In an episode of the series doctor. Casa, LarThe famous doctor’s team faces a mystery: a young woman has been diagnosed with sleeping sickness even though she has never left the United States. As usual, House solves the problem using a case identified by a Portuguese researcher and published in the journal Instituto de Higiene e Medicina Tropical: the patient contracted sleeping sickness through sexual transmission, rather than the bite of an infected mosquito.
History was recalled by João Neto, Director of the Museum of Pharmacy, one of our museums’ most valuable treasures, in a panel dedicated to “Portuguese as the Language of Science”, as part of the meeting Flag 22 held last week in Lisbon. Promoted by the Foundation for Science and Technology (FCT) in collaboration with Ciência Viva, this year’s slogan was Building the future with science. The program included 6 plenary sessions and 66 thematic sessions, to be a space for discussion and interaction not only among researchers, but also between entrepreneurs, students and the general public.
The debate on the languages of science has been lively and controversial, because it is a complex subject that, for this very reason, requires answers in the plural. That same week, a study promoted by the OEI and Real Instituto Elcano was launched in Lisbon, titled Portuguese and Spanish in Science: Notes for Diverse and Accessible Knowledgeauthored by researcher Angel Badillo, and prepared with contributions from representatives of national agencies, researchers, repositories, and science editors.
episode doctor. Casa, Lar It can lead to the simplest and most obvious answer: if the publication was not in English, it would not be known, in this case by the producers of the series, but above all by other researchers, making possible basic scientific dialogue.
Spanish and Portuguese represent more than 800 million speakers (…), 11% of the world’s population, but only 1% of scientific production globally indexed is published in these two languages.
However, the above study raises other equally crucial questions that intersect with the question of science languages. First of all, the trend toward monolingualism in science tends to create a separation in worldviews, as well as impede the contribution of scholars (and there are many) who do not speak English. On the other hand, at a time when science is becoming increasingly central to our daily lives, as the pandemic has shown, it is important that it reaches citizens, especially new generations, and also contributes to strengthening scientific vocations at a global level. It is also for this reason that it is so important to disseminate science in several languages and not only in English, which expands the possibilities of engaging scientists and the public.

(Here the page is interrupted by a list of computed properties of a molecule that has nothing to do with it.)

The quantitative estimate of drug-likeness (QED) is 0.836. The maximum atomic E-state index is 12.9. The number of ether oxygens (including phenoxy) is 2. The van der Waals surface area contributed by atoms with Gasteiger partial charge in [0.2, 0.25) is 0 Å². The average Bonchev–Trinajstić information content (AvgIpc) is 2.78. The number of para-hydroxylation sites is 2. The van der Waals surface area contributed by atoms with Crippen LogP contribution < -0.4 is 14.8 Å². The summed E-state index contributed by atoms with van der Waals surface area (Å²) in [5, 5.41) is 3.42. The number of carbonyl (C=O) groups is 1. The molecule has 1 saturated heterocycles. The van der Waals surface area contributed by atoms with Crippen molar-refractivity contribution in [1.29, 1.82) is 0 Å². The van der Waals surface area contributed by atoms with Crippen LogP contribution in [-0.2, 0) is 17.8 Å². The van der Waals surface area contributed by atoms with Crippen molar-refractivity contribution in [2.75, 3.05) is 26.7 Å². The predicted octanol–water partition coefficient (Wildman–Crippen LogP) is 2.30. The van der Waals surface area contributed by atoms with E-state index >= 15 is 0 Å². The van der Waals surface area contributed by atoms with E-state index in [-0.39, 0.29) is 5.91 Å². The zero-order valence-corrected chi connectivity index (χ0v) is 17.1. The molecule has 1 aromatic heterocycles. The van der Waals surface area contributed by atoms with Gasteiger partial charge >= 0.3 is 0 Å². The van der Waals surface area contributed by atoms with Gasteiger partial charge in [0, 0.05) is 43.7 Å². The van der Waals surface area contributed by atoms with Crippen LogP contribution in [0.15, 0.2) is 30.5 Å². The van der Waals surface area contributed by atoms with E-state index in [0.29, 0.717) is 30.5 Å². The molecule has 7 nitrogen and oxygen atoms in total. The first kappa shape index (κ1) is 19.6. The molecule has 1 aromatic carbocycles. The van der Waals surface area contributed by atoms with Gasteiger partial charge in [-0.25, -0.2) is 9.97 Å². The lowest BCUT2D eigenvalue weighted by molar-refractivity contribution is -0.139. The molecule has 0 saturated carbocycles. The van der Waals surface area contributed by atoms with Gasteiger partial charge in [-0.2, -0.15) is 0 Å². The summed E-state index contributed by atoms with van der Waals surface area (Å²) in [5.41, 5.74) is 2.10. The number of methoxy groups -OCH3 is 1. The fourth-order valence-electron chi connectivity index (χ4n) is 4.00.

Last November, UNESCO approved a Recommendation on Open Science, “a comprehensive concept that brings together various movements and practices aimed at making scientific knowledge accessible, accessible and reusable for all, and increasing scientific cooperation and information exchange for the benefit of all science and society, and open up the processes of creating, evaluating and transferring scientific knowledge to actors in society outside the traditional scientific community.” Also recommend to promote Diversity in references (Scientific production has been practically curtailed to the disappearance of articles and books) Multilingualism is encouraged in science practice, in scholarly publications, and in academic communications. It is a proposal that alters many established pathways, with implications even in university job evaluation, and offers a necessary reflection without ceasing to complicate.
Spanish and Portuguese together represent more than 800 million speakers of two closely related languages, 11% of the world’s population, but only 1% of globally indexed scientific output is published in these two languages. As suggested by Elvira Fortunato, Minister of Science, Technology and Higher Education, at the launch session of the Study of Portuguese and Spanish in Science, it is important to take advantage of the dimension of this community and to strengthen networks of scientific cooperation. But, as was highlighted in the discussion, it is also necessary to invest in machine translation tools using artificial intelligence, with an emphasis on developing language technologies. In this way, the goal of producing science in one language and spreading it in all languages that make it more participatory can be achieved. We will all win, and above all else, diversity and the right to science will triumph.
Director in Portugal of the Organization of Ibero-American States
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